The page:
Wednesday, March 19, 2014

My March Madness

As we close in on our last day of TCAP testing, I find myself eager to get back into routines and actually teach. I feel like we all do so much better in an enviornment that is predictable and efficient. This was how I felt until our team looked at the units we need to teach and the amount of testing that still needs to get done. It feels like a rushed spuratic race to the finish line! I was hoping to really enjoy the last units of studies with my class and try new projects with lower stress. However, I now see that our return from break is full of MAPS, CMAS, as well as unit and district writing assessments. While I know this data is important, I feel like my kids are going to hate me by the end of all of it! I feel like I will be cramming curriculum down their throats inbetween testing and crazy schedules. I know I will find joy and great teaching opportunities in the midst of our crazy, but I just needed a moment to freak out about the amount of things that need to get done and the amount of things I'd like to get done in the short time we have left. :)
Monday, March 17, 2014

Article Read: No Wonder Nobody Wants to Come

By: Ira Socol

Summary: This article discusses the need for more classrooms to operate as a whole group collaboration instead of an independent work environment. If students want to do independent work and just check in with an expert on occasion, then why should they waste their time coming to school. There are plenty of educational video resources (Khan Academy) that could provide that learning and the students could be in a more relaxed environment. The idea of isolation learning is not much different from the teacher that has taught the same material in the same way for the last 30 years. In order for students to be better learners and more engaged, classrooms should support the following structure: driven by student choice, personalized time lines and schedules, technology that supports their learning, and adult rankings to standards. Without this structure, the author suggests that students have no reason to bother coming to school.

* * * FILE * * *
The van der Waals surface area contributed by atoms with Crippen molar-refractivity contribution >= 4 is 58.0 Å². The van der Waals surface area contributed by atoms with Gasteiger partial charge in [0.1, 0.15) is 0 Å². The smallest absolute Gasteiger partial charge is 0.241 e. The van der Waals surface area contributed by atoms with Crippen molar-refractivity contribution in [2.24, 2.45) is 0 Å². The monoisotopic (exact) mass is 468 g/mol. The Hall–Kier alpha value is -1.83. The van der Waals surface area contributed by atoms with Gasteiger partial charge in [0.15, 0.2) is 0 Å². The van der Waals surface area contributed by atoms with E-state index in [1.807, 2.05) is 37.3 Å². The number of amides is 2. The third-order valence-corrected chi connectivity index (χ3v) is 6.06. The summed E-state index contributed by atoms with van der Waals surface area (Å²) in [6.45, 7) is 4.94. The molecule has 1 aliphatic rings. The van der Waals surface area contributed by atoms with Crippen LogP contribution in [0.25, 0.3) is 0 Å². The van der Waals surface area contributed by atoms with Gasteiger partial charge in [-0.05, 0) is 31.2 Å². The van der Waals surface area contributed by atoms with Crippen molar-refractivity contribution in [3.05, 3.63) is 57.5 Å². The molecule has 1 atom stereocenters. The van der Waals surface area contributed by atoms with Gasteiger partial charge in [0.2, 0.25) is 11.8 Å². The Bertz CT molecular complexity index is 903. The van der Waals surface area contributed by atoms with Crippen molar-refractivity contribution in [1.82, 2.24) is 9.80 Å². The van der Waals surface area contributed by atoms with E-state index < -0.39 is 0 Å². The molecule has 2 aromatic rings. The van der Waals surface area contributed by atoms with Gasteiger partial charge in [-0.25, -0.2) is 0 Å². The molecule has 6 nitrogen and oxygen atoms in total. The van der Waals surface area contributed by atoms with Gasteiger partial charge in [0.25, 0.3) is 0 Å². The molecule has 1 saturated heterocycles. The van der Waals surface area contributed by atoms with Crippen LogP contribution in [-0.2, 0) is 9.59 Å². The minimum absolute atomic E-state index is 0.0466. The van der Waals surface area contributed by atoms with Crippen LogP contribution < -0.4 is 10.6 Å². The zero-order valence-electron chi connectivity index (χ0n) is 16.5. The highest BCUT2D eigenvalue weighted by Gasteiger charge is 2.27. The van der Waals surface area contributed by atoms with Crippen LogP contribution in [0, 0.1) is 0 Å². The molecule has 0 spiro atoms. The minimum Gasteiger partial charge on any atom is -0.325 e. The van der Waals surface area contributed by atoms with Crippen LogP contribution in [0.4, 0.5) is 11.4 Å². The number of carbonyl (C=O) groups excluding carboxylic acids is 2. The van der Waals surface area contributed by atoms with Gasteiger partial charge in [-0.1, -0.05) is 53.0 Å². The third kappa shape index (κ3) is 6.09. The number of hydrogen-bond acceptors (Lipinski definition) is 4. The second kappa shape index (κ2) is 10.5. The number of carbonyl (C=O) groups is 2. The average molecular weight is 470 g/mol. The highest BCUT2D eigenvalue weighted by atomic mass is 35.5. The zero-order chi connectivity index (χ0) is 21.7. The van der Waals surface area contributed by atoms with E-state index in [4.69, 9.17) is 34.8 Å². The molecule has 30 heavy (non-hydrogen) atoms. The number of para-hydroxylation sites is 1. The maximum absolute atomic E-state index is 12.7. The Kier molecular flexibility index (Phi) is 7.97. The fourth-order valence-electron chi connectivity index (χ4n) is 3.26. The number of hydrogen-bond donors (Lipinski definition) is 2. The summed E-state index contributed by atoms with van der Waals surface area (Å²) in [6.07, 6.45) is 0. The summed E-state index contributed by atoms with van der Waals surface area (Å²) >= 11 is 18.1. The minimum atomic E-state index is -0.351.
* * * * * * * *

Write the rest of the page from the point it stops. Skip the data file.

My Reflection:

The writer addresses many hot topics that educators are discussing more and more. She has many great points but also limited perspective to truly making this environment work consistently in a public school setting. First, I agree with the need for students to have as much choice as possible in the work they do. While it is still guided and monitored, I feel that students will push themselves far more when they are engaged. Also, I agree that working together to solve problems and analyze new information is very important to be molded in our classrooms. That is very true to how our work world operates and is an enviornment that students need to be familiar with. This article also addresses the use of technology. Technology is not going anywhere so it is imperative that students learn how to use it to assist their learning as well as expand their current world. I would rather teach students the appropriate use of technology while under a protective umbrella of school moderation. My concerns about this article stem from the realities of having very diverse learners at many different levels, classroom size and lack of resources, as well as the importance to learn to do tasks well that you may not completely enjoy--i.e. perseverance. So, yes, I do embrace many of the practices this author states, but I feel that there are outside factors that drive your teaching as well as different groups have different developmental needs. My goal is to use collaborative teaching that allows my students to be the forces behind the work selected while also instilling foundational concepts and work habit.

Monday, March 17, 2014

So why is it that every insecurity I have as a teacher feels extremely heightened in February and March? Oh wait... I know... let the standardized testing begin. I have had many days where I have felt like I was harming students more than helping them! I know that I am, by nature, very hard on myself but I just want to see my students shine as the writers that I know they are. Therefore, when I do some practice test writing samples, and a student asks me what a paragraph is, or doesn't include a topic sentence, or is still not indenting, I feel completely discouraged. I understand that the high stakes tests are just snapshots, but I still feel a great deal of pressure for them to succeed. I will be very happy when this week is over and we can get back into our routine of Writer's Workshop. Oh wait... then we have MAPS and CMAS. I guess this is why this time of the year feels so hectic. I hope all of you are seeing great success in your classrooms and are getting through these weeks of testing. :)